There are chickens running uncooped down the street here, 104 street in Howard Beach. Maybe they’ll eat them.
Category Archives: Art
It looks like I will soon be working a new assignment, in a park rather than the mean streets of Brooklyn. Green! Summer! Lofty trees! Even a lake.
Yet I already feel nostalgic for this world of impressively staunch street trees, truck exhaust and rough-edged asphalt corners.
I’ve spent the last week on Utica Avenue in Brooklyn, a neighborhood that is dominated by Carribbean customs and flavors. I walk around and everything is out of my wheelhouse, out of my comfort zone. It’s amazing.
The men on my job pour concrete sidewalks, and the inspectors deliberate over the quantity of water in the mix.
Meanwhile, without a tree to care for today, I roam. Salvation beckons on just about every corner.
What about the second born and third born? The gospel is tucked away sometimes.
I always want to get the names of the tabernacles down when I’m driving past and regret not being able to. I never knew so many existed.
I like watching how women go about their lives here. There are produce stands everywhere, some with edibles I know.
And some that baffle me. Some kind of space potato, maybe.
The ladies here comb the displays for the perfectly ripe mango or green coconut and select just that one, foregoing a bagful, whether out of economy or exacting taste I don’t know. I love that these markets have not been coopted, all saran wrapped like Shoprite. This is a foreign land where newcomers have retained their habits.
The offerings at Fish World just swam in this moning from the West Indies.
There are baby sharks, delicate porgies and orange striped fish that look like Nemo. Me and the other women get a stainless bowl and a plastic glove and lift the whole fish into the bowl to go to the register. I purchased a red snapper and baked it last night Veracruz style, it was delicious. There’s also a bin of heads and tails and shoppers have a field day with: soup fixings.
Every other store is a hair braiding joint or a nail salon. Women dress to impress, their aspirations indicated by this sign for a beauty shop.
Signage fascinates me, like this lamppost poster. A woman on a bucking bull in Brooklyn.
A very sexy rodeo. Really. Well, meat is a theme here, live or butchered, with some of the stores devoted to it (Meat Mart). You have to work your way through dank-smelling aisles to find the true gems, the items on sale today.
I’m going to miss this neighborhood, its mysteries concentrated in a six block radius. I’m turned inside out, almost levitated by the power of all I don’t know.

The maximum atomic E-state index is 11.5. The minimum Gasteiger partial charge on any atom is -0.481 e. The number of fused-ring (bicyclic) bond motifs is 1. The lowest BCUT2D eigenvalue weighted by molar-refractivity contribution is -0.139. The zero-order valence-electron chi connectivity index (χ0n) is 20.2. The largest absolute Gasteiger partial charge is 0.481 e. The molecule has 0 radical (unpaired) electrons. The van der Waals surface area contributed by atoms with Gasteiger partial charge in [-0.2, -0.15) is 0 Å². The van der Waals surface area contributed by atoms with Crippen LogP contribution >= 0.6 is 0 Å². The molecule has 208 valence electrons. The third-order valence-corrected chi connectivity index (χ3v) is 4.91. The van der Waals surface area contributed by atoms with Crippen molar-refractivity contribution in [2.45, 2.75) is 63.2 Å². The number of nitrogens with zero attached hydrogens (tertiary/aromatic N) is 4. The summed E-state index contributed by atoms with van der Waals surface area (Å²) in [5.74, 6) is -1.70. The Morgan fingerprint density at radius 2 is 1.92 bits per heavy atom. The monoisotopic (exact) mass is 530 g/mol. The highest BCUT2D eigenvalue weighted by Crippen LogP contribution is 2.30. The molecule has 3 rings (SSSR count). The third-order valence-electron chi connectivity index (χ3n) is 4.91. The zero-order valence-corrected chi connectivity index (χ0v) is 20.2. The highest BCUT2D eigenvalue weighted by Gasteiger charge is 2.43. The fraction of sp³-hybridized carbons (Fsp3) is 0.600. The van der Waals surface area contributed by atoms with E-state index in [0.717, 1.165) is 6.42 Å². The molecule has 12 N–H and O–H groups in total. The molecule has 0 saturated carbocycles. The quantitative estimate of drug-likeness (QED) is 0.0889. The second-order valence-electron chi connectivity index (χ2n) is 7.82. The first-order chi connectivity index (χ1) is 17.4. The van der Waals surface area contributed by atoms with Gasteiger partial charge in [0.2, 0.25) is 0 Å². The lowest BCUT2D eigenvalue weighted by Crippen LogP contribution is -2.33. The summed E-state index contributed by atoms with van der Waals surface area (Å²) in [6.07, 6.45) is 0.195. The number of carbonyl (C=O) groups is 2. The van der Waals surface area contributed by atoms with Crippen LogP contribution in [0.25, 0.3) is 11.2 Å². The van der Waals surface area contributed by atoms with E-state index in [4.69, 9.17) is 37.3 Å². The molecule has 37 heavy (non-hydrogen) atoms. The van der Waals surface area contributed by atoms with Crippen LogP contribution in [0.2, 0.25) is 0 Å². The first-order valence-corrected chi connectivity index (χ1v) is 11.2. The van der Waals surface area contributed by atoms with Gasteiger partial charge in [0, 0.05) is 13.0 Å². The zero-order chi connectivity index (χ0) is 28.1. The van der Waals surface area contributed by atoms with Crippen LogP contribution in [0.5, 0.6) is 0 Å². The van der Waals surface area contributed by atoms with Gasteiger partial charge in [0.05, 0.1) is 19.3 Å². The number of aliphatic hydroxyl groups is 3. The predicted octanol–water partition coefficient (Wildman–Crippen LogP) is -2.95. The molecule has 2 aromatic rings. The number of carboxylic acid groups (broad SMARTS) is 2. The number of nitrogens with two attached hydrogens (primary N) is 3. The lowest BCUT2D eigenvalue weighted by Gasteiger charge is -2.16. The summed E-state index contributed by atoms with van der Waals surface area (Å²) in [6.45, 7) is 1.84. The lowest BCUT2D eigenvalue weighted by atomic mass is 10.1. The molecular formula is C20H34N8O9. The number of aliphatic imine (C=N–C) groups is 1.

Let’s talk bodily functions. One bodily function.
I have crisscrossed Brooklyn many times now saving trees. The availability of a place to pee structures my day. After my commute to the site, always on a residential street with nary a store, the first thing I do is trek to the nearest commercial stretch to beg some bodega owner to use their restroom. It’s 6:45 am. Few places are open. Sometimes the person behind the counter just says No, with a cold, distrustful look in his eye.
Out of order! he sometimes says.
Women behind the counter more often take pity. One said, after the automatic Out of order! and after I begged her, plucking at my orange vest to show I was somehow for real, Only wee-wee? Yes! So I won her over.
The vest counts for a lot.
The day goes on as we proceed to lay new sidewalk and save trees at different sites throughout the borough, and I take breaks when I can to walk off to find facilities at a pizza parlor, a 7-11, a candy store, a diner. The stall at a diner is bare bones.
I come back, the workers are digging. The men are pouring concrete, smoothing it out with their floaters. They’re throwing big hunks of old cement into the bucket of the back hoe.
Did they pee while I was gone?
I ask the engineer on the job: Where do they go?
He laughs. He seems surprised that a woman would raise such a distasteful subject with a man she barely knows. Really, I say. I’ve never seen them leave.
They have their ways, he says.
A laundromat I went to with a kind and respectful proprietor had Halloween decorations all over the walls, including framed ghoul portraits and red bloody handprints across all the washers and driers.
The woman had even decorated the bathroom, so that when you turned to the side this skeleton is what you would see. Giving the paying/peeing customer a little chuckle.
We traveled across the country once, Gil, Maud and I, and before we left Gil ordered some kind of device off the web so that we wouldn’t have to stop so often at rest stops. Maud and I were disgusted, we didn’t even look at it. But now I sort of see the point.
I think the crew might have a pail in the back of the truck. One of them dumps it at the end of the day, like a chamber pot.
Female jet pilots take their facilities with them into the sky. When you’re flying for 11 hours, trekking to a bodega is not an option.
There are books and websites devoted to finding women’s rooms in various cities, including Manhattan. As far as I know there is not one on Brooklyn. But the quest leads me into some nooks and crannies I might otherwise regard as unworthy of my time, like a little Mexican grocery on Avenue U. The owner was polite in directing me to the back of the store, and as I walked through, past the kitchen, the aroma of fresh tortillas nearly knocked me over. So did the pic on the back of the bathroom door.